Tesla car catches fire ‘out of the blue’ in California traffic (VIDEO)
A Tesla vehicle caught fire, apparently “out of the blue,” while sitting in California traffic. Video of the incident has been shared by US actress Mary McCormack whose husband was in the electric car at the time.
McCormack said her husband was in traffic on Santa Monica Boulevard when the vehicle suddenly caught fire. There was “no accident” and the blaze came completely “out of the blue,” she said.
@Tesla This is what happened to my husband and his car today. No accident,out of the blue, in traffic on Santa Monica Blvd. Thank you to the kind couple who flagged him down and told him to pull over. And thank god my three little girls weren’t in the car with him pic.twitter.com/O4tPs5ftVo— Mary McCormack (@marycmccormack) June 16, 2018
Passersby flagged down the driver who then got out of the vehicle. Video recorded at the scene shows flames shooting from underneath the parked car.
The electric car did not have an autopilot feature and was a “normal Tesla,”according to McCormack.
Sheriff's Lt. William Nash in West Hollywood said that deputies saw smoke coming from the electric vehicle and then fire. Firefighters were called to extinguish the flames. Nash said the log entry cited the possibility of a faulty battery, however, McCormack said on Twitter that they hadn’t yet received an explanation for the sudden blaze.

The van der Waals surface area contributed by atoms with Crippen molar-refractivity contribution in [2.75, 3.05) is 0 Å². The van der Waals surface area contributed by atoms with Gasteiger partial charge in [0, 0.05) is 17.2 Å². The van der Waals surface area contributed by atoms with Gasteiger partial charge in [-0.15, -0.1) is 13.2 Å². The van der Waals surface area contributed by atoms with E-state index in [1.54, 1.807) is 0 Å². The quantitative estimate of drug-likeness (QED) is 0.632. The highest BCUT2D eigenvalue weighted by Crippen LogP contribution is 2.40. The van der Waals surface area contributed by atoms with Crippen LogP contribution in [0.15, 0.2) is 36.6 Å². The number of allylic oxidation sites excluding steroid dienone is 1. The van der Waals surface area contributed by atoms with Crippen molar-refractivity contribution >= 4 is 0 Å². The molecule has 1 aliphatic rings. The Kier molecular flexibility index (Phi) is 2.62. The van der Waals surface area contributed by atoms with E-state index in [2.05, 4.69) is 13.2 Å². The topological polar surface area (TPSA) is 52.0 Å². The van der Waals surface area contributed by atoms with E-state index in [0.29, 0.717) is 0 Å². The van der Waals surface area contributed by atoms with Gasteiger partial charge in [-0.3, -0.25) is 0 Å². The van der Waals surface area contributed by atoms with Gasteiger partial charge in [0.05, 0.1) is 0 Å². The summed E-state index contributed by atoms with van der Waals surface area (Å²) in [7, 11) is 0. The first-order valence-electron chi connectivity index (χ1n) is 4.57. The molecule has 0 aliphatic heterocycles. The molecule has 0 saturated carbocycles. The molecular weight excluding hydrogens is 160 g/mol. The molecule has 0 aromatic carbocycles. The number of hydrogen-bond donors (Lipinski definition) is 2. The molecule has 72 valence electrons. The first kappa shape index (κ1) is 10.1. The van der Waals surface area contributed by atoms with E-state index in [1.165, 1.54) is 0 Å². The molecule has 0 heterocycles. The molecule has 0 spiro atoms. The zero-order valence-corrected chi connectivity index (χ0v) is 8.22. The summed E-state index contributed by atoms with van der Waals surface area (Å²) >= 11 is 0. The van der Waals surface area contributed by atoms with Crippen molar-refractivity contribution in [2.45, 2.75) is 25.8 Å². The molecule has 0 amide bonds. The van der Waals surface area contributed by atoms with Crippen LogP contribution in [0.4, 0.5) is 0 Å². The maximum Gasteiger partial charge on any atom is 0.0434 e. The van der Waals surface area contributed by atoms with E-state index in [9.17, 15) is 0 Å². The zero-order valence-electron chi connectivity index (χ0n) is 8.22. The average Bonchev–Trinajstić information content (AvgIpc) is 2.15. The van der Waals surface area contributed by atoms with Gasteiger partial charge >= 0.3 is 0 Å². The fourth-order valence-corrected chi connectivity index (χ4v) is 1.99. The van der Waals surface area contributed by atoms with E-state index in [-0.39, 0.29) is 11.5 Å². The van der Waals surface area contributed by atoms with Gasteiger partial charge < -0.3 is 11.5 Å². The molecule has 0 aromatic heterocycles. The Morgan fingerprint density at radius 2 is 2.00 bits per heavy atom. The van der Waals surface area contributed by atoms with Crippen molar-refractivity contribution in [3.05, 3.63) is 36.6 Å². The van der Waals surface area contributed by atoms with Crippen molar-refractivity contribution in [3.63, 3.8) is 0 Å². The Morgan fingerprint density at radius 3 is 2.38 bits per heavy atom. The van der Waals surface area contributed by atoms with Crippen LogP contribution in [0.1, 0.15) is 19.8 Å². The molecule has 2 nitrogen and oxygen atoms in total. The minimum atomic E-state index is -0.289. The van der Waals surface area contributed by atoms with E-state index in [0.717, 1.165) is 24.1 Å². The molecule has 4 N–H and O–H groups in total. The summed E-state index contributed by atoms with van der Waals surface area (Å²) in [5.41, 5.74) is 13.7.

Tesla called the incident “an extraordinarily unusual occurrence” and said it was investigating the matter.
The company is facing intense scrutiny after several incidents involving its vehicles. Last month, a Tesla burst into flames after a fatal crash in Switzerland. In the US, investigations were launched after a Model S crashed into a concrete wall and caught fire in Florida, killing two teenagers. Another Model S, with an autopilot feature, crashed into the back of a firetruck in South Jordan, Utah.
Tesla founder Elon Musk has criticized media coverage of crashes involving his vehicles and claims the cars are at least 10 times less likely than a gas car to catch fire, citing data from the National Fire Protection Association and US Federal Highway Administration.